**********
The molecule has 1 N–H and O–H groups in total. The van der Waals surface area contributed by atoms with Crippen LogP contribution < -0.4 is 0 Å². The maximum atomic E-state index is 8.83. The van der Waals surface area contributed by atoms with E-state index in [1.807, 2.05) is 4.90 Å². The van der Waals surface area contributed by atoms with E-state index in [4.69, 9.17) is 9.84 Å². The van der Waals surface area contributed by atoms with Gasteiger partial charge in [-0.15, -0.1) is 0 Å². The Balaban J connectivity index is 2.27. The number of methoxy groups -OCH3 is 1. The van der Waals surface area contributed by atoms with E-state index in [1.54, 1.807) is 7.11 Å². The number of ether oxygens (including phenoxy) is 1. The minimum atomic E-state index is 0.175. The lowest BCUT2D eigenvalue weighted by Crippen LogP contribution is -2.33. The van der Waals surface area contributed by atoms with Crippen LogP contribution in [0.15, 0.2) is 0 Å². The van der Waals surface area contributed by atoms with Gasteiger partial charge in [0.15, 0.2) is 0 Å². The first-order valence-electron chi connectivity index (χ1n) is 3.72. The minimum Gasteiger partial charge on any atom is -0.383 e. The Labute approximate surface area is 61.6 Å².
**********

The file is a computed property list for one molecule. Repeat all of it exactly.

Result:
The molecule has 1 N–H and O–H groups in total. The van der Waals surface area contributed by atoms with Crippen LogP contribution < -0.4 is 0 Å². The maximum atomic E-state index is 8.83. The van der Waals surface area contributed by atoms with E-state index in [1.807, 2.05) is 4.90 Å². The van der Waals surface area contributed by atoms with E-state index in [4.69, 9.17) is 9.84 Å². The van der Waals surface area contributed by atoms with Gasteiger partial charge in [-0.15, -0.1) is 0 Å². The Balaban J connectivity index is 2.27. The number of methoxy groups -OCH3 is 1. The van der Waals surface area contributed by atoms with E-state index in [1.54, 1.807) is 7.11 Å². The number of ether oxygens (including phenoxy) is 1. The minimum atomic E-state index is 0.175. The lowest BCUT2D eigenvalue weighted by Crippen LogP contribution is -2.33. The van der Waals surface area contributed by atoms with Crippen LogP contribution in [0.15, 0.2) is 0 Å². The van der Waals surface area contributed by atoms with Gasteiger partial charge in [0.15, 0.2) is 0 Å². The first-order valence-electron chi connectivity index (χ1n) is 3.72. The minimum Gasteiger partial charge on any atom is -0.383 e. The Labute approximate surface area is 61.6 Å².